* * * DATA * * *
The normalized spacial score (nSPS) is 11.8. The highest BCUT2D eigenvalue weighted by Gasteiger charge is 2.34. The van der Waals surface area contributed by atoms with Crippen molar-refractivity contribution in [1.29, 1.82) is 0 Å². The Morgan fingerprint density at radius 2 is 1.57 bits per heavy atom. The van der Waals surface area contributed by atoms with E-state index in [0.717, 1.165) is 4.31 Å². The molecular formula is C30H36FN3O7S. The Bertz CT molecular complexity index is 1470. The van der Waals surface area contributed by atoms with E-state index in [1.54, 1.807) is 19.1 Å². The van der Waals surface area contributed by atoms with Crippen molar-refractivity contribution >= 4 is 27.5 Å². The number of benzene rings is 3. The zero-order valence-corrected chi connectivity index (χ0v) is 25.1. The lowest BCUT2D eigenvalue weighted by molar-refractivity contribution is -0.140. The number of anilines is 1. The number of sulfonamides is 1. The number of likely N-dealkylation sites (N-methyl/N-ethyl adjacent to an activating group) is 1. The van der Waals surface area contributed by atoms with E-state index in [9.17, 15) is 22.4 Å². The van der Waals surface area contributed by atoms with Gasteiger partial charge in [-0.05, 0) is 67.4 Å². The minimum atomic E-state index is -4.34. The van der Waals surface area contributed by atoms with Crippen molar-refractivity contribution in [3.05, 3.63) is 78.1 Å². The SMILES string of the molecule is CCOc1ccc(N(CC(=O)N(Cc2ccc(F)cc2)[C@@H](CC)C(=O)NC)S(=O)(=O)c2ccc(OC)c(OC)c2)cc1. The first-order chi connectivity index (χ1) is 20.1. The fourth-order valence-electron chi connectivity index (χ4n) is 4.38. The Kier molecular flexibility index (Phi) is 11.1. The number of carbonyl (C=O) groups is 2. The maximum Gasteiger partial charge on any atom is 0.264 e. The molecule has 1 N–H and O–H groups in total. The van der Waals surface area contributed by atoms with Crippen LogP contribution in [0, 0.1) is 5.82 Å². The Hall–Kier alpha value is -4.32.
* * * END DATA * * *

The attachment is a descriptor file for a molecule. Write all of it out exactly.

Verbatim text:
The normalized spacial score (nSPS) is 11.8. The highest BCUT2D eigenvalue weighted by Gasteiger charge is 2.34. The van der Waals surface area contributed by atoms with Crippen molar-refractivity contribution in [1.29, 1.82) is 0 Å². The Morgan fingerprint density at radius 2 is 1.57 bits per heavy atom. The van der Waals surface area contributed by atoms with E-state index in [0.717, 1.165) is 4.31 Å². The molecular formula is C30H36FN3O7S. The Bertz CT molecular complexity index is 1470. The van der Waals surface area contributed by atoms with E-state index in [1.54, 1.807) is 19.1 Å². The van der Waals surface area contributed by atoms with Crippen molar-refractivity contribution >= 4 is 27.5 Å². The number of benzene rings is 3. The zero-order valence-corrected chi connectivity index (χ0v) is 25.1. The lowest BCUT2D eigenvalue weighted by molar-refractivity contribution is -0.140. The number of anilines is 1. The number of sulfonamides is 1. The number of likely N-dealkylation sites (N-methyl/N-ethyl adjacent to an activating group) is 1. The van der Waals surface area contributed by atoms with E-state index in [9.17, 15) is 22.4 Å². The van der Waals surface area contributed by atoms with Gasteiger partial charge in [-0.05, 0) is 67.4 Å². The minimum atomic E-state index is -4.34. The van der Waals surface area contributed by atoms with Crippen molar-refractivity contribution in [3.05, 3.63) is 78.1 Å². The SMILES string of the molecule is CCOc1ccc(N(CC(=O)N(Cc2ccc(F)cc2)[C@@H](CC)C(=O)NC)S(=O)(=O)c2ccc(OC)c(OC)c2)cc1. The first-order chi connectivity index (χ1) is 20.1. The fourth-order valence-electron chi connectivity index (χ4n) is 4.38. The Kier molecular flexibility index (Phi) is 11.1. The number of carbonyl (C=O) groups is 2. The maximum Gasteiger partial charge on any atom is 0.264 e. The molecule has 1 N–H and O–H groups in total. The van der Waals surface area contributed by atoms with Crippen LogP contribution in [0, 0.1) is 5.82 Å². The Hall–Kier alpha value is -4.32.